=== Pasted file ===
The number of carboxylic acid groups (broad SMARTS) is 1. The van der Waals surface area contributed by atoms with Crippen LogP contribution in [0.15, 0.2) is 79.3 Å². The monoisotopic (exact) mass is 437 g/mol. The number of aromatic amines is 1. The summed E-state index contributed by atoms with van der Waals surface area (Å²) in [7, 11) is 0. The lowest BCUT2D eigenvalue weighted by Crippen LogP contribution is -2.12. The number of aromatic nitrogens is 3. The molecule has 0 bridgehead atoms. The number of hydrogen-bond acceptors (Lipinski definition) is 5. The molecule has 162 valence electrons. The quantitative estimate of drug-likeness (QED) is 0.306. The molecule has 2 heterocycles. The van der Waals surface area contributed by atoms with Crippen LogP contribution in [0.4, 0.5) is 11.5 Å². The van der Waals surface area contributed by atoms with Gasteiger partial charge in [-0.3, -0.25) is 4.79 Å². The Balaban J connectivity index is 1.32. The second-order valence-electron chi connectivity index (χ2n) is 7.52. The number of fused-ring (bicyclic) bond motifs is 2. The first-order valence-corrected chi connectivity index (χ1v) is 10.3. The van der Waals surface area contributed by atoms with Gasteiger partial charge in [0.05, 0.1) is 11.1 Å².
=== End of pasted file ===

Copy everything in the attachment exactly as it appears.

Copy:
The number of carboxylic acid groups (broad SMARTS) is 1. The van der Waals surface area contributed by atoms with Crippen LogP contribution in [0.15, 0.2) is 79.3 Å². The monoisotopic (exact) mass is 437 g/mol. The number of aromatic amines is 1. The summed E-state index contributed by atoms with van der Waals surface area (Å²) in [7, 11) is 0. The lowest BCUT2D eigenvalue weighted by Crippen LogP contribution is -2.12. The number of aromatic nitrogens is 3. The molecule has 0 bridgehead atoms. The number of hydrogen-bond acceptors (Lipinski definition) is 5. The molecule has 162 valence electrons. The quantitative estimate of drug-likeness (QED) is 0.306. The molecule has 2 heterocycles. The van der Waals surface area contributed by atoms with Crippen LogP contribution in [0.4, 0.5) is 11.5 Å². The van der Waals surface area contributed by atoms with Gasteiger partial charge in [-0.3, -0.25) is 4.79 Å². The Balaban J connectivity index is 1.32. The second-order valence-electron chi connectivity index (χ2n) is 7.52. The number of fused-ring (bicyclic) bond motifs is 2. The first-order valence-corrected chi connectivity index (χ1v) is 10.3. The van der Waals surface area contributed by atoms with Gasteiger partial charge in [0.05, 0.1) is 11.1 Å².